This Tuesday, York Politics Society will be holding an open access panel to discuss police brutality and the Black Lives Matter movement in the wake of the murder of George Floyd.
The panel will see the academics Sharon Moore, Richard Johnson, Kate Leader, Katy Sian, Karim Murji, and Nicole Lindstrom share their takes on the murder of George Floyd and its aftermath. The chair of the discussion, Hamza Abdikadir, spoke to Vision about the importance of conversations :
Discussions on race have not appeared after George Floyd. Instead they’ve been amplified. The UK has a long and dark history with race and it’s time that we come together and have constructive and critical discussions, however emotionally charged they’ll be. We must confront and root out any and all racism and race-based discrimination from society. These discussions play a pivotal role in combating racism and offer constructive steps forward in the fight against racism.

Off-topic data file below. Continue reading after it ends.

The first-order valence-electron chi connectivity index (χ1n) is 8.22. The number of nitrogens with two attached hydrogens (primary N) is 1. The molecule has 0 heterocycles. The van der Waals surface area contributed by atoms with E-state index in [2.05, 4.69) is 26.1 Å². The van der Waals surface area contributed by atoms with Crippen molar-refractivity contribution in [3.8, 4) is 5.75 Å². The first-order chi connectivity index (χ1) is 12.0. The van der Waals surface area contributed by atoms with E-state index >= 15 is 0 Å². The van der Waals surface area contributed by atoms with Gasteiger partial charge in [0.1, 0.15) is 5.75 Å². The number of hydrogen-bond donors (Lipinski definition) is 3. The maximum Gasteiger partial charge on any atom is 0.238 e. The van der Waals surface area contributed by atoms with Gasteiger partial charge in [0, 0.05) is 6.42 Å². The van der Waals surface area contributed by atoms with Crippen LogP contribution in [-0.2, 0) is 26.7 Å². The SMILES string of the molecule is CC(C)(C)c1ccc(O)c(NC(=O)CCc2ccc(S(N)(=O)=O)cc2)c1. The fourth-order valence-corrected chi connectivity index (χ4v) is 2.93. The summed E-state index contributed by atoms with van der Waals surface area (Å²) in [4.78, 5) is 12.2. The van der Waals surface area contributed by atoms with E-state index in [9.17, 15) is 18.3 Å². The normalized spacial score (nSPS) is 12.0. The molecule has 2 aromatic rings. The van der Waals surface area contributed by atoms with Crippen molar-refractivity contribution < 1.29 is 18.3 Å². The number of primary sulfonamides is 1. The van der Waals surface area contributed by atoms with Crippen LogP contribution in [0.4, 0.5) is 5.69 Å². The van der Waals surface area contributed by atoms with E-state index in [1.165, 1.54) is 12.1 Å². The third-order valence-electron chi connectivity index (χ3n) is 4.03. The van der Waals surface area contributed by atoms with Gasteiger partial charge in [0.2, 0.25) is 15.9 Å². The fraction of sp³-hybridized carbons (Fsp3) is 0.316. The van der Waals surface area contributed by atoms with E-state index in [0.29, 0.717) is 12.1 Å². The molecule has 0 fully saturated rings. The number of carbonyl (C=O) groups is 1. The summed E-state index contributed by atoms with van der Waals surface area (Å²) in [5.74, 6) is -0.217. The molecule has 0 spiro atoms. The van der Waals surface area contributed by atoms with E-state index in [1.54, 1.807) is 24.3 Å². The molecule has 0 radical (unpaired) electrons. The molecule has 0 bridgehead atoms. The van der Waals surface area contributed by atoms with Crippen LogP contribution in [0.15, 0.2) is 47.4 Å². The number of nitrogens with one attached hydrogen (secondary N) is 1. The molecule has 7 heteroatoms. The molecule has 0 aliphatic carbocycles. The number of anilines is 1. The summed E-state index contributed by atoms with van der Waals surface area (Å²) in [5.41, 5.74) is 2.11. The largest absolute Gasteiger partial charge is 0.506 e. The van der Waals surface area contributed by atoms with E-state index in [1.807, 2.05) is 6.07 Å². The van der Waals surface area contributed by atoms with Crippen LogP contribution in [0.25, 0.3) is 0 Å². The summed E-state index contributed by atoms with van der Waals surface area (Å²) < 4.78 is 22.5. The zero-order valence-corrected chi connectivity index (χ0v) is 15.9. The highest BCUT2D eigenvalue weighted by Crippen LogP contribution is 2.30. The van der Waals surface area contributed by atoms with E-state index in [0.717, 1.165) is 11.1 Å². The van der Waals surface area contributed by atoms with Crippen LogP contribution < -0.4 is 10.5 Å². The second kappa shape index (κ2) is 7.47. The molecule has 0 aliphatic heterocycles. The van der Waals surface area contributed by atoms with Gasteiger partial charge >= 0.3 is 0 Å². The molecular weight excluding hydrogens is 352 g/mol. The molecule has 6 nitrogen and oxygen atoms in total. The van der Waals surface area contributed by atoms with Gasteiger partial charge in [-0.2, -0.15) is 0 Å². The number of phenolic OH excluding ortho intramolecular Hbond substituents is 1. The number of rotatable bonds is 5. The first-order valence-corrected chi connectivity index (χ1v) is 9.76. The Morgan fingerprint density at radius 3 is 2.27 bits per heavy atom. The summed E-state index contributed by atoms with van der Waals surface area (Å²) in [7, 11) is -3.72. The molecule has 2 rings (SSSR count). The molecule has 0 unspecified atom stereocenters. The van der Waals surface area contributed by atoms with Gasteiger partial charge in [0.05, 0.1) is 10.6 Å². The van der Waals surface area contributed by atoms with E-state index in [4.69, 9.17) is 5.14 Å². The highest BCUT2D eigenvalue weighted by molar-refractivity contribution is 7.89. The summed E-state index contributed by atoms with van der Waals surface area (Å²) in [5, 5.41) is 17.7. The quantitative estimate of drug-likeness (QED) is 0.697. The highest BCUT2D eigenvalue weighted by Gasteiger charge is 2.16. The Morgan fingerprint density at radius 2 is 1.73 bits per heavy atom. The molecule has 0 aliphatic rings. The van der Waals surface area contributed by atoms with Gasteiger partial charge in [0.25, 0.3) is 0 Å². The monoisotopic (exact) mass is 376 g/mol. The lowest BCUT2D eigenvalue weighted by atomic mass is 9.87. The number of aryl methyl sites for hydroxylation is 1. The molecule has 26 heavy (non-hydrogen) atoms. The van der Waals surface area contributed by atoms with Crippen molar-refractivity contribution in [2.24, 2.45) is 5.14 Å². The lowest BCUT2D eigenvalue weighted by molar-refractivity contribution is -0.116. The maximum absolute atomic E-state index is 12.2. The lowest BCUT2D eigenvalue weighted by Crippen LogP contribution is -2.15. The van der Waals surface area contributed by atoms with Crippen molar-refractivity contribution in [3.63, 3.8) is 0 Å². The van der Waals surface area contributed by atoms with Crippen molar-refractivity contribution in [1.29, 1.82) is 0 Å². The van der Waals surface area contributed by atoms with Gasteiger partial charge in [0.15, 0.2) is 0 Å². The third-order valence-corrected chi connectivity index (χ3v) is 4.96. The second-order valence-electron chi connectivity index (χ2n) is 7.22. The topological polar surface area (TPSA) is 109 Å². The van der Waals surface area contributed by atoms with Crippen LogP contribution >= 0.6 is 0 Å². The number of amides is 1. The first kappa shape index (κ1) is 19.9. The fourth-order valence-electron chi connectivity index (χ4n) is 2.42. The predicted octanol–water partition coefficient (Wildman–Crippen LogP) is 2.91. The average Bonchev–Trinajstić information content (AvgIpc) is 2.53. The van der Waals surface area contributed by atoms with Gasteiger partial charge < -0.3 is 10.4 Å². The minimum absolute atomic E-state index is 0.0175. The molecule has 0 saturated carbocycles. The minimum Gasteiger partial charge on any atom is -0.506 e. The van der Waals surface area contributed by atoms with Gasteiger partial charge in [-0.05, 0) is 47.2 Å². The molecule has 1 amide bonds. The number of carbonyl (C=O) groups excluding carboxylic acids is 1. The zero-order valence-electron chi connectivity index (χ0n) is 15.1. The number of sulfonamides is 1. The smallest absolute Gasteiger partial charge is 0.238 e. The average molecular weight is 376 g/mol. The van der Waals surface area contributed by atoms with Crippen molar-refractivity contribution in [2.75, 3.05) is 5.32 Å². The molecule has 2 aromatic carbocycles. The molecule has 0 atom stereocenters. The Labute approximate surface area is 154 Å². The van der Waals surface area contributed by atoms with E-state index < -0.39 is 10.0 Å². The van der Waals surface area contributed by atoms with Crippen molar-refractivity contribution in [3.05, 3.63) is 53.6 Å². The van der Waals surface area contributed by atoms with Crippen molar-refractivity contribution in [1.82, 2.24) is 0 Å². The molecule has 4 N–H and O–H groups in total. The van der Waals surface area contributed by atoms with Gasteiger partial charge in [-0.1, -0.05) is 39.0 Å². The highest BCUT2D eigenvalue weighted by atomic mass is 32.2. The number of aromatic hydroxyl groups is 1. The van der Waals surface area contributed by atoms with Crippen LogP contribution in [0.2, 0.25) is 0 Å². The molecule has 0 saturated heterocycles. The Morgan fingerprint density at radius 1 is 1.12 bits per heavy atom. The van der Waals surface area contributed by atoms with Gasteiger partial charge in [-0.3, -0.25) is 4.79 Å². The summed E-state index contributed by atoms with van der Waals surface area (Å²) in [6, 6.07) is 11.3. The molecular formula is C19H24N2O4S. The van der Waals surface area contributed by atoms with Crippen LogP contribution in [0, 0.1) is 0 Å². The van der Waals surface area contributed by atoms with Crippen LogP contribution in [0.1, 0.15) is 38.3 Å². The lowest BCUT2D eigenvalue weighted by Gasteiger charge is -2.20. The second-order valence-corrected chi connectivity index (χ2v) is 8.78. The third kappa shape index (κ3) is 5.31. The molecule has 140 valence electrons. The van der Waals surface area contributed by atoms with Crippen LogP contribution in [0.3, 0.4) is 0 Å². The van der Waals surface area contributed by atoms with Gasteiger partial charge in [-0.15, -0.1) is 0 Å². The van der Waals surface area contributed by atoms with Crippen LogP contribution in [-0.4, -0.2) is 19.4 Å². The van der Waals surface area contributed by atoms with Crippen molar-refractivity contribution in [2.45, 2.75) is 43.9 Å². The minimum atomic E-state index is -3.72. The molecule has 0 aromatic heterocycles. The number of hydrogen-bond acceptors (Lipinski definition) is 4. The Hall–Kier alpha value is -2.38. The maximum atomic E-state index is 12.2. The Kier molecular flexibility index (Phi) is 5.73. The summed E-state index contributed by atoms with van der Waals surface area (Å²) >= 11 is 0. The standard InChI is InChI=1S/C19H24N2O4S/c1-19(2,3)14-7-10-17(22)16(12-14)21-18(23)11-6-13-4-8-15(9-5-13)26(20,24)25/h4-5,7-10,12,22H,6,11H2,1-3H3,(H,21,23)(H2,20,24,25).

One such “step forward” is the politics departments establishment of an Anti-Racism working group. This group has been set up by students in order to share resources, develop awareness and build anti-racism into academic practice.
Each week a guest editor will take over the department’s Instagram in order to share resources and respond to questions from students. This week has focused on black and mixed-race people’s experiences of racism in the UK and future topics will include intersectionality and allyship.
The actions of the politics department form part of a wider introspection which has resulted in many of the University’s departments pursuing pro-actively antiracist approaches. The history department held an open meeting this Friday aimed at altering departmental practice to promote a more inclusive community and the recent #ShutDownStem strikes called for “real permanent change” within the academic community.
Link to the panel – https://york-ac-uk.zoom.us/j/98856810459
Link to #ShutDownStem article https://www.yorkvision.co.uk/news/shutdownstem/09/06/2020